In a recent blog post, I talked about University of Chicago Professor Harold Pollack’s simple rules for personal finance – so simple, he said, they would fit on an index card. Professor Pollack thinks financial advice can be too complicated, and so do I. One contributor to the problem is our complex regulatory environment.
Many retail investors already think that the financial advice they receive is in their best interests, whether that advice comes from an insurance agent, broker, or Registered Investment Adviser. But unfortunately, two standards exist in the regulation of financial advice in the U.S.: a “fiduciary” standard, which applies to Registered Investment Advisers (“fiduciary” means the adviser must place the client’s interests first), and a “suitability” standard, which applies to brokers and insurance agents (“suitability” means the advice provided must be suitable for you, but it doesn’t necessarily need to be in your best interests).
Last year, the U.S. Department of Labor (DOL) proposed a rule that would legally require brokers working with retirement accounts to act in the best interests of their clients and disclose any conflicts of interest. The proposal drew strong opposition from the financial services industry, with opponents saying the rule would increase liability risk and regulatory expenses. They argued that the average investor would suffer, because brokers would need to work with only high-net-worth investors to stay profitable, creating an advice gap for those with smaller portfolios.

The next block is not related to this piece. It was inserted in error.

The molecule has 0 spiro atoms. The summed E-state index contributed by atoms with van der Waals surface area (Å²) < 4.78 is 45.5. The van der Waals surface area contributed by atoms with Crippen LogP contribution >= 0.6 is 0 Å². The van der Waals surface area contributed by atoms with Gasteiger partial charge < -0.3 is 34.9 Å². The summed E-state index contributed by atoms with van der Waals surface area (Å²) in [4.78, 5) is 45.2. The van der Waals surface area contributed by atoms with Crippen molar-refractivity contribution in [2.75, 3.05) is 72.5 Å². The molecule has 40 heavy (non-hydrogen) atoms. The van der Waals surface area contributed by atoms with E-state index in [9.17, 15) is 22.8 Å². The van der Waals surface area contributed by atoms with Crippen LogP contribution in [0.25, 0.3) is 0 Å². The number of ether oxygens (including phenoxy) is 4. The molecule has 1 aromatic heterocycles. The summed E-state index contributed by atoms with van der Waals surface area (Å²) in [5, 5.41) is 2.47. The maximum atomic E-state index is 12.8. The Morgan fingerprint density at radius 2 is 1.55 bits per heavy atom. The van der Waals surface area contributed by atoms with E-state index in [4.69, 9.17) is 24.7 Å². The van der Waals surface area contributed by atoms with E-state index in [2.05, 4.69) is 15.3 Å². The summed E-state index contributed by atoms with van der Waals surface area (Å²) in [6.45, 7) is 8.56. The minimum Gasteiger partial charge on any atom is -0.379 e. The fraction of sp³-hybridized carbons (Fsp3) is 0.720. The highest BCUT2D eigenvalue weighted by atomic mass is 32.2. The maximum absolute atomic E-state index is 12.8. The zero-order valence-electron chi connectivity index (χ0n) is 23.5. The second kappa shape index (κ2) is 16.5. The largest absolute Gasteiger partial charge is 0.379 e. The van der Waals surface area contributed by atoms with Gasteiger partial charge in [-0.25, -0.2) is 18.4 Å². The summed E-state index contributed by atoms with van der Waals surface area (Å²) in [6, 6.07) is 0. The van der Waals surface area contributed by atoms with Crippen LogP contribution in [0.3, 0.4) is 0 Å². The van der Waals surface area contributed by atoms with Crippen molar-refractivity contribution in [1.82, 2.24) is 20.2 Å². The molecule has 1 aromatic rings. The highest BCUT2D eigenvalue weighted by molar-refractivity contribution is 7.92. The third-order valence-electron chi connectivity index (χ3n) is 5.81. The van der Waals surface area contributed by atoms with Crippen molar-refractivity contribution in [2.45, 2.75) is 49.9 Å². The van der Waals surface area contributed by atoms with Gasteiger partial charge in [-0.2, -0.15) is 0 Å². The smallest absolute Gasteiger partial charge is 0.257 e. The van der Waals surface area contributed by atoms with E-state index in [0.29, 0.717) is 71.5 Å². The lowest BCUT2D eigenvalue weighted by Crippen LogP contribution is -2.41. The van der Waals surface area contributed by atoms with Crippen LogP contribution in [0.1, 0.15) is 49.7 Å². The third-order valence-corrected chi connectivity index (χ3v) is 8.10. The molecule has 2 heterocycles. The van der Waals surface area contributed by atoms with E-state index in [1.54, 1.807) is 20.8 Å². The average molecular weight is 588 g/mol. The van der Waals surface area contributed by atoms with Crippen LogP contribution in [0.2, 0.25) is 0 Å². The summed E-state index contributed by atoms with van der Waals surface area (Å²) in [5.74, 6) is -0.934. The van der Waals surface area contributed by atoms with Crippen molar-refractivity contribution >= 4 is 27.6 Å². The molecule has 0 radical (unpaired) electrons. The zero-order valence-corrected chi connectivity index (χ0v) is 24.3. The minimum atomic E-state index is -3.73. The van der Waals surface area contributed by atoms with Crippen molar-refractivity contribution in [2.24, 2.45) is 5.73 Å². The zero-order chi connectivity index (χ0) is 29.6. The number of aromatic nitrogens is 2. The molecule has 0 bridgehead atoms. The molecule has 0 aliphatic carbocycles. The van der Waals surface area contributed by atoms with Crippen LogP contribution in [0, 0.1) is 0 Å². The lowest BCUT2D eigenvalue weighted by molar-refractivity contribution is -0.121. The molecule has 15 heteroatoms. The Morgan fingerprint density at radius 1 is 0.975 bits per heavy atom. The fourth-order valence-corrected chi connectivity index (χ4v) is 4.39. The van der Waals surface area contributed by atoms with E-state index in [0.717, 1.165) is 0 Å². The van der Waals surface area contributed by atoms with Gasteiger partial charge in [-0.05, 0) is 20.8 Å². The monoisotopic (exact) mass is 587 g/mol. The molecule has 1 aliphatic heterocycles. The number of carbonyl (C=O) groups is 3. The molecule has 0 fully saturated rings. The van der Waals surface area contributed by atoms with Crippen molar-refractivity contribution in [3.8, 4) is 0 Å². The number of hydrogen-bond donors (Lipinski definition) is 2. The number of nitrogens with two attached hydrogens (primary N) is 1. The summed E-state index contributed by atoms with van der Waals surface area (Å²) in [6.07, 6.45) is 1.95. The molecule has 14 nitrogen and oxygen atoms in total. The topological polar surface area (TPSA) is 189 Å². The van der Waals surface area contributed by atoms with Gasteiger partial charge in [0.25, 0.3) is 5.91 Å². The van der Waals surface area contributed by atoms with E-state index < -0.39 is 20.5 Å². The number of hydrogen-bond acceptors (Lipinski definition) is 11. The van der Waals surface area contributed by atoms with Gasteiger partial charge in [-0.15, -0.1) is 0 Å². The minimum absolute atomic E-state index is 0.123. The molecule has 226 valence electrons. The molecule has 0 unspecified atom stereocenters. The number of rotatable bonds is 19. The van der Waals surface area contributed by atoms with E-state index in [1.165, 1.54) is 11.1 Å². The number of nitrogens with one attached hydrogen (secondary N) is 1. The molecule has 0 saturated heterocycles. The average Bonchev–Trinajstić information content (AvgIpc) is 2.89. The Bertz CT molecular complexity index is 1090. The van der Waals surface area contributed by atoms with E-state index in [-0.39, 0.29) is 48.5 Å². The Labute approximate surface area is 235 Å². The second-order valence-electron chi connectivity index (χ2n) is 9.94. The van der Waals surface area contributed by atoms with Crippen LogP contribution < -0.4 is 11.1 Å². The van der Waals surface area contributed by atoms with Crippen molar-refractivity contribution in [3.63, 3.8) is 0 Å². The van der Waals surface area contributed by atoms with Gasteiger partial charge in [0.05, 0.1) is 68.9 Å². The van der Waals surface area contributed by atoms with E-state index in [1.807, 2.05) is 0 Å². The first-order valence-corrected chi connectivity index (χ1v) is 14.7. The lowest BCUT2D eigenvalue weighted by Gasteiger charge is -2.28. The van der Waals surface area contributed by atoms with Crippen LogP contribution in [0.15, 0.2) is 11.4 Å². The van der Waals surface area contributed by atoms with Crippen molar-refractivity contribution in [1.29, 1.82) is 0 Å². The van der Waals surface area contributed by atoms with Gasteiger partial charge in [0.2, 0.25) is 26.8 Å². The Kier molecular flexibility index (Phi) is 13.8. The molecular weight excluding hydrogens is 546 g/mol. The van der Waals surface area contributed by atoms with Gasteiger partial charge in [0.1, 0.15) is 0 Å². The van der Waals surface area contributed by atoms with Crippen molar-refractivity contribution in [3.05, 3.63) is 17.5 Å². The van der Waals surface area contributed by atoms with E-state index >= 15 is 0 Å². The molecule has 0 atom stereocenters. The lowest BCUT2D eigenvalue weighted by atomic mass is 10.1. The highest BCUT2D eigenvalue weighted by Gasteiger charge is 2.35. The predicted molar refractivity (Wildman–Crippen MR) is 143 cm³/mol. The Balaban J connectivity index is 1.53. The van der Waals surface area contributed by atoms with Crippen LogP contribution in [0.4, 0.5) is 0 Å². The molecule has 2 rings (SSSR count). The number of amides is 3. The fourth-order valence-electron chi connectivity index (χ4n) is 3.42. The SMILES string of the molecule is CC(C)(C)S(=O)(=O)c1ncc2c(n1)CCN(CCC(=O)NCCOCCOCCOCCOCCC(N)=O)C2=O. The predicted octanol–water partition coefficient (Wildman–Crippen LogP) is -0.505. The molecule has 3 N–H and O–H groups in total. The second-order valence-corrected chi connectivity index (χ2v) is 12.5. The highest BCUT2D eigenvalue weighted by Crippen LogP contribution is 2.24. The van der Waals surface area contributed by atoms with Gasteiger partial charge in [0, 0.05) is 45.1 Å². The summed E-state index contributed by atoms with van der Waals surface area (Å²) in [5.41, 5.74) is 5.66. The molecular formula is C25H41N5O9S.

It’s been a long, protracted battle, but the DOL finally the Fiduciary Rule to the Office of Management and Budget (OMB) at the end of last week, and if OMB approves, DOL could release the rule this spring. Even if Congress were to pass a resolution of disapproval, President Obama, who supports the rule, could veto the resolution, paving the way for implementation before a new president takes the White House next year. Right now, brokers who provide retirement advice are bracing for the impact.
Will the DOL rule simplify regulation and make it easier for consumers to understand the advice they receive? Not likely. While this is a step in the right direction, the U.S regulatory environment remains hopelessly complex, with so many rules and caveats that the average investor will still have to be vigilant when seeking advice at a fiduciary level.
If you have questions, we’re always here to help. At AMDG Financial, “fiduciary” is a standard we embrace, both as individual advisers and as a firm. And while the new DOL Fiduciary Rule won’t solve all the problems consumers face when seeking competent, ethical advice, it’s a start. It will be interesting to watch as the new rule unfolds in 2016.
By the way, is your adviser a fiduciary? How do you know?